Love Me Fierce in Danger: The Life of James Ellroy was published by Bloomsbury in February of this year. I have done a number of publicity events to promote the book, but if you still need persuading then have a read from this extract from the introduction to the biography, and then do yourself a favour, and buy the book!
“James lives life like he was shot out of a cannon,” Helen Knode, his ex-wife, tells me. Of the many women in Ellroy’s life, Helen has come closest to understanding him. Understanding Ellroy, both the scope and the meaning of his extraordinary life, is a task I have spent more than a decade undertaking. I first met Ellroy in person in 2009. I was an unknown PhD candidate back then, and I was amazed at the generosity he extended towards me when there was little I could give him in return. Over the next ten years I stayed in Ellroy’s orbit, authoring three books on his work and hundreds of articles before I had an epiphany: someone needed, hell, I needed, to write James Ellroy’s biography.
In one sense James Ellroy needs no introduction. To be even remotely knowledgeable of twentieth-century American literature or crime fiction is to know Ellroy. With his garish Hawaiian shirts, lanky physique, mesmerizing speaking style, and penchant for barking like a dog, Ellroy makes sure he won’t go unnoticed. However, his distinctive and self-styled Demon Dog persona runs deeper than its physical manifestation. It’s all there in his ferocious competitiveness, tireless work ethic, and prodigious output. His writing has pushed the boundaries of genre, and he has never given up on striving for new literary achievements. This ambition, in part, stems from his struggle with addiction. His mother was a heavy drinker and, after her murder and the death of his father, Ellroy fell into a spiral of alcohol and drug abuse as a young man. He joined Alcoholics Anonymous at the age of twenty-seven and, barring a couple of relapses, has been sober ever since. But the addictive side of his character remains in everything from his unyielding ambition, voracious appetite for women, right down to the copious amounts of coffee he consumes daily.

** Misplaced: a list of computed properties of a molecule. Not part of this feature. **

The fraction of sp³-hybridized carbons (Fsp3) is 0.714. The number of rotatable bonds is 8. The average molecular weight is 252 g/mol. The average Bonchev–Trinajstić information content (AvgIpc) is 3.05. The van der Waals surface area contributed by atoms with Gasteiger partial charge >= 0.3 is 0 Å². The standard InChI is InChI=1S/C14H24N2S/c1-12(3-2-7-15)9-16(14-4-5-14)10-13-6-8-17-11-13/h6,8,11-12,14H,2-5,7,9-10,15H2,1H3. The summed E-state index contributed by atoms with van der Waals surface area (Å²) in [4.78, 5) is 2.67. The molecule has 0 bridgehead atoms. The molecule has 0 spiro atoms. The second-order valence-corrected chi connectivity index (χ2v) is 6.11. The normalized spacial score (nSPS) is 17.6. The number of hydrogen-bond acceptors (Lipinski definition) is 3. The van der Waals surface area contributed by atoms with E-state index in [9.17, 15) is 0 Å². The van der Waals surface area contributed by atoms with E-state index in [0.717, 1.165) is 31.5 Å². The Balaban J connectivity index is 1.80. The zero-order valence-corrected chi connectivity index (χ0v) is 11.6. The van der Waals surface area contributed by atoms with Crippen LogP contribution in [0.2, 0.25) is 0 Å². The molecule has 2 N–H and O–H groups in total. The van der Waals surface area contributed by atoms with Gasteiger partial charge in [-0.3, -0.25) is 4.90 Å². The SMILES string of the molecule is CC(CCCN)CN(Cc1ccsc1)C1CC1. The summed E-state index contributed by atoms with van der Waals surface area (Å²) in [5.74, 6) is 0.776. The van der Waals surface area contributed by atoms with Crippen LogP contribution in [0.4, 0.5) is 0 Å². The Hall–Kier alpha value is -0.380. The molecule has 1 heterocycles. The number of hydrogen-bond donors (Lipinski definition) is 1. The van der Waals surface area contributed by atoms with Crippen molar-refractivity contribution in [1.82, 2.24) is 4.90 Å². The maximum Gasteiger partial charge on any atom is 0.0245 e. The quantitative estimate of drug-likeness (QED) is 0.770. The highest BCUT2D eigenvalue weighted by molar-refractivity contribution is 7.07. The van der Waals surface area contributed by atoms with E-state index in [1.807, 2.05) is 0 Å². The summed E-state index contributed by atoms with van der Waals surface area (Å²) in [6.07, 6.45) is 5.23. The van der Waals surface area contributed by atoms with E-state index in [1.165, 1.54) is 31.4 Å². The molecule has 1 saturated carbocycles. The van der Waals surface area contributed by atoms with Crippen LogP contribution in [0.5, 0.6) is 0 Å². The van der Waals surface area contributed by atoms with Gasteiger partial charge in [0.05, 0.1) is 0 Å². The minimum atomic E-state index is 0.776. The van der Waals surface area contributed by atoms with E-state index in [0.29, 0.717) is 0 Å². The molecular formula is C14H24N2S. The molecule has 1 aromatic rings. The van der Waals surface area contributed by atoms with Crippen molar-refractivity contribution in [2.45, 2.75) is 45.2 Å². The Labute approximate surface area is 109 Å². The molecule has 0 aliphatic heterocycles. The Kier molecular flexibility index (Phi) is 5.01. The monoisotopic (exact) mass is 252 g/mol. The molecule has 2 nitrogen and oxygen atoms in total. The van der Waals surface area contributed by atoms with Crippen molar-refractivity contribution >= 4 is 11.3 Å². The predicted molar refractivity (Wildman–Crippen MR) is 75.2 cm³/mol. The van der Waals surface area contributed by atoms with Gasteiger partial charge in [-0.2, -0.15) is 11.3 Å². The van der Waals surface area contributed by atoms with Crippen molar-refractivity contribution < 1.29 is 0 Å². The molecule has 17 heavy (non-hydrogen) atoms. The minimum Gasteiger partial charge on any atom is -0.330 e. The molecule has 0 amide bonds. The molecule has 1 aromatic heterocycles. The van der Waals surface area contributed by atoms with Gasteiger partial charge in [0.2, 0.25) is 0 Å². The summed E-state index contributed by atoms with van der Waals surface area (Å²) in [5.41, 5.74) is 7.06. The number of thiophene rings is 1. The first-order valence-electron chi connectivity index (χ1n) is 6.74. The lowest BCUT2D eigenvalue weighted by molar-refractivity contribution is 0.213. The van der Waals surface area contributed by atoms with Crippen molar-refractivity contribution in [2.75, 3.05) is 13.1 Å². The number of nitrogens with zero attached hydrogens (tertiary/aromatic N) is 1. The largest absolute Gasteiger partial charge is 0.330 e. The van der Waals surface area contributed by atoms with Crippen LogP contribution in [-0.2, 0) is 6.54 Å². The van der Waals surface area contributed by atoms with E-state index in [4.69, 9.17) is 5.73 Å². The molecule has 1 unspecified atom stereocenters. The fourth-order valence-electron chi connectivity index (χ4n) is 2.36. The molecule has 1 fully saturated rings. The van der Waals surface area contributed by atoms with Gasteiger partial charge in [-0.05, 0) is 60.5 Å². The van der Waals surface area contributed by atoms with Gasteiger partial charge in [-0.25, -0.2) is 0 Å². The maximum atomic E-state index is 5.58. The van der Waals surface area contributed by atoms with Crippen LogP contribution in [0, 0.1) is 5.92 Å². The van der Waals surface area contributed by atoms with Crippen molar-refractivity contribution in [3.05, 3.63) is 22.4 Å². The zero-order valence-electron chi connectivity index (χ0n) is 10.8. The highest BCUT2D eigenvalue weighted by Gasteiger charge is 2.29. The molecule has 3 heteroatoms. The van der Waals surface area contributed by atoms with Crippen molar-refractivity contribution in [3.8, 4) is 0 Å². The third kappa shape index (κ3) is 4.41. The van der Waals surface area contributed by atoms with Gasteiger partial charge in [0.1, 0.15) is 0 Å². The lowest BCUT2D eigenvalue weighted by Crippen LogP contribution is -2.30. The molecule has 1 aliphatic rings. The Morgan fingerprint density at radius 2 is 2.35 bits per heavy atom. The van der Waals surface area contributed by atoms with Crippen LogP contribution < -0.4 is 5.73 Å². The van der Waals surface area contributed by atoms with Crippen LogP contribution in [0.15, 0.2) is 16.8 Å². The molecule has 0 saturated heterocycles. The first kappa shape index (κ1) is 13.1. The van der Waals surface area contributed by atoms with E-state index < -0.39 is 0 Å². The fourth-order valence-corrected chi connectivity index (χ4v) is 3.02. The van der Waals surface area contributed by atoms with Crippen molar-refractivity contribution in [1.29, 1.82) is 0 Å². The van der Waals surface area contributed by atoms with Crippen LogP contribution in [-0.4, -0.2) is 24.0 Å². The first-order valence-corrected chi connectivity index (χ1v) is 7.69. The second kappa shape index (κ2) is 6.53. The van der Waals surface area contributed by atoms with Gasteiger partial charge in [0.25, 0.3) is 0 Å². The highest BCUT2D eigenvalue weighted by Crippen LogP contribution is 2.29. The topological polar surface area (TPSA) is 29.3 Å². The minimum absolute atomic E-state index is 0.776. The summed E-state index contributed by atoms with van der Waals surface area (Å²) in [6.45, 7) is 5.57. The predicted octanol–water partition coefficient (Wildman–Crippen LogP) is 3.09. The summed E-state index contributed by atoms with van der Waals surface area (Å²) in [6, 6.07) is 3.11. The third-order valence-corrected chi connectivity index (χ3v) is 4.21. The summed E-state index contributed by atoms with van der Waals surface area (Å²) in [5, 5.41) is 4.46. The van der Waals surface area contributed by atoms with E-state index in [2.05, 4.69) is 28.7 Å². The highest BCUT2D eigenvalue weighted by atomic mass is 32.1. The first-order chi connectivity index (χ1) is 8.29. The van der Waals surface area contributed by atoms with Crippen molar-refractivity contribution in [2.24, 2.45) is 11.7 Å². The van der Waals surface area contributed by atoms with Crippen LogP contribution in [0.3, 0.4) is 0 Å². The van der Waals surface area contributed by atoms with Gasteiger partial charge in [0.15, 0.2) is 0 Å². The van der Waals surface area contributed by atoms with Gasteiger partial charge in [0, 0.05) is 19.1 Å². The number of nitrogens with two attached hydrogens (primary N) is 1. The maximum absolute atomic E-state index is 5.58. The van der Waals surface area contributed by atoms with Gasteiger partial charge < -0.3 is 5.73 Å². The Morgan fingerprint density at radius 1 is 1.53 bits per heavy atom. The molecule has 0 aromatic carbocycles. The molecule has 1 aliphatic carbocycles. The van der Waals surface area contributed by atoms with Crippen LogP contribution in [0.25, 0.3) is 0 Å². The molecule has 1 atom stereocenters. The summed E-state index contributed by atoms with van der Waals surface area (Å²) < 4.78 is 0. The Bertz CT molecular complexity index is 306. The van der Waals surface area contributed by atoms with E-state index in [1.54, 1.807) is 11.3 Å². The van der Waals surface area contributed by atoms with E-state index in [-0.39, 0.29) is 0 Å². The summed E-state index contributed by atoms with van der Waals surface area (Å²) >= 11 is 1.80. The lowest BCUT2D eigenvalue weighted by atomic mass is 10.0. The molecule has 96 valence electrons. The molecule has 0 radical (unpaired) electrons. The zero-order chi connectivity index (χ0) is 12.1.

While remarkable and often inspiring, the story of Ellroy’s life is also tinged with melancholy, and not just by the various traumas he has endured. Rather, Ellroy’s seven decades cover a rapidly vanishing world. He has lived through and profited from the rise and fall of Hollywood and publishing. It would be impossible for another Ellroy to ascend in the same circumstances today, but if society was to become too safe and monotonous it might create the conditions to which a self-styled polemicist like Ellroy could step into the void.
Ellroy is a brilliant reader of people’s thoughts and motivations. As such, he is skilled at giving people what they want, whether it be outrage or empathy, and that sort of talent rarely goes out of style. Humor is present in everything he does. He can take sheer glee from his capacity to offend, and yet he can be equally kind and thoughtful. Ellroy has been so candid to me there were times I was unsure whether he had appointed me as his biographer or executioner, but that is entirely in keeping with his character.
Joyce Carol Oates described Ellroy as “the American Dostoyevsky.” The comparison is not merely a literary one. Ellroy’s extraordinary, harrowing, and inspiring life has been so mythologized, demythologized, and re-mythologized in the public eye, not least by the author himself, that it is difficult to believe that this book is his first full-length biography. All I ask is that, whether you are an admirer or a detractor of Ellroy, take all your preconceptions of him and leave them at the door. Perhaps the biggest irony of all is that, in my view, Ellroy’s life is the great untold story of American literature.
For the multitude of interviews I have conducted with Ellroy’s friends, colleagues, and ex-partners, my subjects seemed relieved to finally give their testimony and part with the history they had witnessed in the life of an author who can be equally dazzling and infuriating. With such an abundance of voices in this story, I have avoided any ham-fisted attempts to psychoanalyze Ellroy. He is not introspective. His character can be deduced through his actions, and as such, I don’t always follow a strict chronology. The structure of the book is broadly sequential, but Ellroy is often juggling a dozen projects and people at once. It is more appropriate to focus on one episode of his life at length, before moving onto another.
I feel I have talked enough about my own hand in the book and can feel Ellroy peering over my shoulder and saying, “Steve, you slimy limey, stop talking about yourself and get to the part about me.”